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NYGEO18  (op)
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Feb 5, 2005, 07:23 PM
 
Sounds like Im SOL. Oh well. Ill call applecare on monday and try to plead my case. BTW, I took superb care of my battery, pretty much to the letter of the kb info page about batteries.
"Drinking and driving is wrong, but hey, the kids gotta get to school right?"
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bbales
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Feb 5, 2005, 10:53 PM
 
I looked up the document for you -- it's resetting the Power Management Unit.

Here's the link to the support article battery

good luck. You might as well try this, as you really don't have anything to lose.
     
Detrius
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Feb 6, 2005, 02:38 PM
 
The official word on battery warranties is one year. And, if the battery lasts longer than an hour on a charge, it's not considered defective.

So, to the person that just had a 2.5 year old battery replaced: this goes dramatically against Apple policy. This is odd.
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markponcelet
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Feb 6, 2005, 04:48 PM
 
Recently, there's been a lot of talk on Macintouch about the warranty-extending properties of using a Visa card.

Basically, any card with the Visa logo probably has a warranty extension benefit that will double your manufacturer's warranty if you purchase your compuer with that Visa. It's a reimbursement program, so you have to pay first and get a check later. And I hear that there is some proof that you have to provide. However, batteries are covered in this program.

Me, I plan on buying my computer with my Visa so that I get that warranty protection (for the batteries that will inevitably die) and buy Applecare as well so that I can expedite all other repairs and use Apple. (Because, let's face it: having Apple send you a box to return your powerbook for service and getting it all done for free is pretty darn convenient.)

So anyway, if you bought your powerbook with a Visa credit or debit card, find that card and call the number on the back to find out about that warranty protection. You very well might find a way to get that battery taken care of.

Mark
     
NYGEO18  (op)
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Feb 6, 2005, 07:35 PM
 
What are the drawbacks to resetting the PMU? What settings will I lose or have to reset? Is it a hassle at all?
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tungtied07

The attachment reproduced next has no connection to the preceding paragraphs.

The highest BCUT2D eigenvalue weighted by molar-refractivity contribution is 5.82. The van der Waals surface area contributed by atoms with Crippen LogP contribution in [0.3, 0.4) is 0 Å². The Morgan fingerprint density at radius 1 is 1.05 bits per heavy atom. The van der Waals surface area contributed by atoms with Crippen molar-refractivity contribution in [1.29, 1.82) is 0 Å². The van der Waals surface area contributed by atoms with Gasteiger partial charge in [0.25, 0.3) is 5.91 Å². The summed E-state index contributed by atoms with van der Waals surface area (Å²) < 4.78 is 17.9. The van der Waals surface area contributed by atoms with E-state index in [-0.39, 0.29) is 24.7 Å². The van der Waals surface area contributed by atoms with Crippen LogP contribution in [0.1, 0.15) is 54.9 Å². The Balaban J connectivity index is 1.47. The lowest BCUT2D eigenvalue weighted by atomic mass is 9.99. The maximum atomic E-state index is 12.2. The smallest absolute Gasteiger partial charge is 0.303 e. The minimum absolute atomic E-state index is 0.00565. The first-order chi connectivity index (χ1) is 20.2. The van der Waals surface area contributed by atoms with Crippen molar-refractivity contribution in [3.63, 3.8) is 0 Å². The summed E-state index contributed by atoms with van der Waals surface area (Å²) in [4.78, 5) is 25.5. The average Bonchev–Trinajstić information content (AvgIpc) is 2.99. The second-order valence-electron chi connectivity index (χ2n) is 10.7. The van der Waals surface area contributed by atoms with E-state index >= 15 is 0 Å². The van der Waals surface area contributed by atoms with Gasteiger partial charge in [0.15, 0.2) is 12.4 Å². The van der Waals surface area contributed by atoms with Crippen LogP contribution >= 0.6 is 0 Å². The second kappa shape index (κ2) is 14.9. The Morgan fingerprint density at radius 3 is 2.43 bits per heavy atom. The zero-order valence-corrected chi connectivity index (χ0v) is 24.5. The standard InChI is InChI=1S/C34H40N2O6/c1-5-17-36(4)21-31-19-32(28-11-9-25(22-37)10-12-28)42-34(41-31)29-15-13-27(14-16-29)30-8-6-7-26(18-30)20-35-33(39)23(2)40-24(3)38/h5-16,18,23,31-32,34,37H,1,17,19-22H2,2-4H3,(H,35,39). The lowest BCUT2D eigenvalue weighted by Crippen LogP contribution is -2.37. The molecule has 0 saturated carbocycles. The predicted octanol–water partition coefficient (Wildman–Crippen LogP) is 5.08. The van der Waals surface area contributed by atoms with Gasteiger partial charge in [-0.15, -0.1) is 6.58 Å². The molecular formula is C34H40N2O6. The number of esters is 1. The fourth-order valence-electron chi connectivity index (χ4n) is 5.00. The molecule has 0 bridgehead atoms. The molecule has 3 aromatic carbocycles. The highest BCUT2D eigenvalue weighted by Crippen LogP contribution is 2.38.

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Feb 6, 2005, 09:03 PM
 
There aren't really drawbacks for resetting the PMU, you will need to set the date and time again, but if you set the correct settings in the Dates and Time Settings, the Automatic Clock Sync will set the correct time automatically if your connected to the internet.

Apple Doc:
http://docs.info.apple.com/article.html?artnum=14449

Resetting the power manager also resets date and time settings. After the reset, on some iBooks and PowerBooks, the system clock is set to 00:00, 01 Jan 1904 for computers with Mac OS 9 or 00:00 (GMT), 01 Jan 1970 for computers with Mac OS X.

The Power Manager is an integrated circuit (computer chip) that is usually on the logic board of the PowerBook and iBook. As the name implies, it is responsible for power management of the computer. It controls backlighting, hard disk spin down, sleep and wake, some charging aspects, trackpad control, and some input/output as it relates to the computer sleeping.

Over time, the settings in the Power Manager may become unusable, which can result in operational anomalies with the computer. Examples include not turning on, not waking from sleep, not charging the battery, or not seeing the AC Adapter, among others.

Resetting the PMU is not intended for resolution of a stall or situation in which the computer is unresponsive. A PMU reset should not be necessary except as a last resort in cases where a hardware failure of the power management system is suspected. Performing a PMU reset returns the iBook and PowerBook hardware, including NVRAM, to default settings and forces the computer to shut down.
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LadyBlue
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Feb 9, 2005, 12:29 PM
 
One of my batteries died within 6 months of purchasing it. I calibrated it perfectly and all that jazz. I had called Applecare and even sent it off for repair (I didn't know the battery went dead).

They sent my pb back (with a new scratch or two), said that batteries die, go get a new one, and I was pissed.

So I went to my local AppleStore w/ genius bar and politely told my case to a genius. They were nice and took my side and gave me a new battery.
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AssassyN
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Feb 9, 2005, 04:44 PM
 
Hahaha, the buying/replacing idea is awesome. Shameful, but awesome.
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tooki
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Feb 9, 2005, 06:33 PM
 
Apple's official policy may be that batteries aren't covered, but I know from first-hand experience that their warranty instructions to the employees allow them to replace them in case of "unusual" failure. If you ask nicely, they will replace it, since you're not talking about a small loss in life, but essentially complete failure in a very unusually short amount of time.